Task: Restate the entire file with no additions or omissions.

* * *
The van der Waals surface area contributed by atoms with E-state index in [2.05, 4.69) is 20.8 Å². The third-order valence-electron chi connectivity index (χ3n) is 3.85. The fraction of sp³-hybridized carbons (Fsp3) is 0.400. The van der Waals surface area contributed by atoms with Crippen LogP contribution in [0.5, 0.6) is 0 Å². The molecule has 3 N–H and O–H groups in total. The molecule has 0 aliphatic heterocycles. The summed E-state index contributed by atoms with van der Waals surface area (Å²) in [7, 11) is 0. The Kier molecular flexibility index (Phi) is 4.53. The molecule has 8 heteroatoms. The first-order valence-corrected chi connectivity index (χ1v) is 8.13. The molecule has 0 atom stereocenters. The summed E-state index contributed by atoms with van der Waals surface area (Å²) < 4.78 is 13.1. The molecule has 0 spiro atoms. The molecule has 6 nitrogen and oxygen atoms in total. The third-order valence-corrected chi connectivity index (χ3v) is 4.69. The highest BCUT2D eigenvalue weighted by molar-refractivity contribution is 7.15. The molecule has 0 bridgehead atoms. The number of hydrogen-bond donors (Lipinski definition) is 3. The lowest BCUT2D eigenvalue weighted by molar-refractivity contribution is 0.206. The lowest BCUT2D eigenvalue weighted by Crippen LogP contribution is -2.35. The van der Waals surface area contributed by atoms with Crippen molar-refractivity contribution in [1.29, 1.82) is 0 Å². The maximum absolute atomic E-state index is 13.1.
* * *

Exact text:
The van der Waals surface area contributed by atoms with E-state index in [2.05, 4.69) is 20.8 Å². The third-order valence-electron chi connectivity index (χ3n) is 3.85. The fraction of sp³-hybridized carbons (Fsp3) is 0.400. The van der Waals surface area contributed by atoms with Crippen LogP contribution in [0.5, 0.6) is 0 Å². The molecule has 3 N–H and O–H groups in total. The molecule has 0 aliphatic heterocycles. The summed E-state index contributed by atoms with van der Waals surface area (Å²) in [7, 11) is 0. The Kier molecular flexibility index (Phi) is 4.53. The molecule has 8 heteroatoms. The first-order valence-corrected chi connectivity index (χ1v) is 8.13. The molecule has 0 atom stereocenters. The summed E-state index contributed by atoms with van der Waals surface area (Å²) < 4.78 is 13.1. The molecule has 0 spiro atoms. The molecule has 6 nitrogen and oxygen atoms in total. The third-order valence-corrected chi connectivity index (χ3v) is 4.69. The highest BCUT2D eigenvalue weighted by molar-refractivity contribution is 7.15. The molecule has 0 bridgehead atoms. The number of hydrogen-bond donors (Lipinski definition) is 3. The lowest BCUT2D eigenvalue weighted by molar-refractivity contribution is 0.206. The lowest BCUT2D eigenvalue weighted by Crippen LogP contribution is -2.35. The van der Waals surface area contributed by atoms with Crippen molar-refractivity contribution in [1.29, 1.82) is 0 Å². The maximum absolute atomic E-state index is 13.1.